“Art [Sitkowski] had a tremendous training camp, and the players, the coaches, everybody has nothing but 100 percent faith and trust in him to go out and lead the team,” Ash said Thursday after announcing Sitkowski as the starter, via nj.com.
Sitkowski is a pocket passer, and Rutgers typically likes to spread the field and predominantly operate out of the shotgun. The passing game has been sporadic, with the Scarlet Knights tossing for nearly 350 yards against UMass, but just 47 against Iowa.
Ash is, by trade, a defensive coach, but strong defense was rarely on display in 2018 for a 1-11 team that allowed 31.4 points per game. Subsequently, Ash went out and hired David Buh this offseason to take over as the program’s defensive coordinator. Buh held the same position at Maryland for the previous three years and helped take the Terps’ defense to the next level. In 2018, Maryland’s defense was fifth in the nation in interceptions with 18, and three Terps defenders were awarded All-Big Ten Honors.
However, the aggressive style with which Buh leads his secondary is taking the Scarlet Knights some time to adjust to. Of the six touchdowns that Rutgers has allowed so far, five have been a result of 20-plus yard plays, which bodes poorly for an explosive BC offense. This is characteristic of an aggressive secondary that is overpursuing, letting receivers get behind them, and taking poor routes to tackle ball carriers. Addazio praised the Scarlet Knights’ run defense in his weekly press conference, but Rutgers’ front seven has been lackluster, allowing over five yards per carry last season and in each of the first two games this season, and last year’s sack leaders, Elom Lumar and Mike Tverdov, notched just four apiece.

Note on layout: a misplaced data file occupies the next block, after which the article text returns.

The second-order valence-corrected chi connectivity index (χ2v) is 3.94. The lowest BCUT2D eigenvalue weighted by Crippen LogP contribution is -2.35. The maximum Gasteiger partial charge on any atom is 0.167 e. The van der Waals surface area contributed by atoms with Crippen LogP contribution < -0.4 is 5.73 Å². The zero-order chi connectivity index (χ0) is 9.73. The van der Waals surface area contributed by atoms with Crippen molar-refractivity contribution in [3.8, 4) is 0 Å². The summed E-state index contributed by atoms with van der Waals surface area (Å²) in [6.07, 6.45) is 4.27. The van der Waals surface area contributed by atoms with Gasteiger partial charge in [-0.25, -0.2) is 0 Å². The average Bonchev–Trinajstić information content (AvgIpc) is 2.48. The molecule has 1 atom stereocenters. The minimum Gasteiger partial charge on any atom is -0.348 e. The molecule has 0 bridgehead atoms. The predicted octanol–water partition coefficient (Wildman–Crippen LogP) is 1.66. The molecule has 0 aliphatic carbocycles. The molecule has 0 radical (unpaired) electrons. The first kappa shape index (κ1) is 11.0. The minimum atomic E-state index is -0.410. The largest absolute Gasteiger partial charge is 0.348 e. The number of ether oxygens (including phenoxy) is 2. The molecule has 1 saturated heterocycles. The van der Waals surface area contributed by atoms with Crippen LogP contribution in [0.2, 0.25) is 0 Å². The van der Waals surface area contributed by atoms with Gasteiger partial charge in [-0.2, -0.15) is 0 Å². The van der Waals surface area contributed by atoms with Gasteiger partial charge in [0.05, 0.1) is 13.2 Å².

While Rutgers has struggled early on in games, they’ve gotten better as contests have gone along. So far this season, the Scarlet Knights have allowed 41 points in the first half, compared to just 10 in the second half. Rutgers also starts eight upperclassmen, who should be getting more comfortable with Buh’s system as the season goes along.
Although the Eagles are 8.5-point favorites entering Saturday, ESPN’s Football Power Indexes predicts just a 50.3 percent chance of victory. With both teams coming off 20-plus point losses, they both have everything to play for. Addazio and Co. should look to jump out on Rutgers early, as they have been very good at starting hot the past few weeks. They should attack Rutgers’ front seven with AJ Dillon and David Bailey, both of whom can be bullies in the trenches. Keeping in mind the tendency of Rutgers defenders to overpursue, play-action deep shots may be successful as well, forcing defenders to come up and stop the run.
This will be the first road test for a young BC defensive unit that got torched in giving up 329 yards on the ground a week ago. But, for the first time this season, the Eagles won’t have to worry about the quarterback pulling the ball out and running on read options. Sitkowski is a pocket passer, which will help defensive ends Joey Luccheti and Marcus Valdez in not needing to make a decision on whom to pursue. Controlling the running game is the key to a strong defensive performance, but a few opportunistic plays against a quarterback who failed to protect the ball last season would help too. In being the last tune-up game before the conference gauntlet awaits, a “get right” game would put BC back on track, but another loss would be a huge blow to this team’s confidence and would make Addazio’s seat that much warmer.
Images by Matthew Putney / AP Photo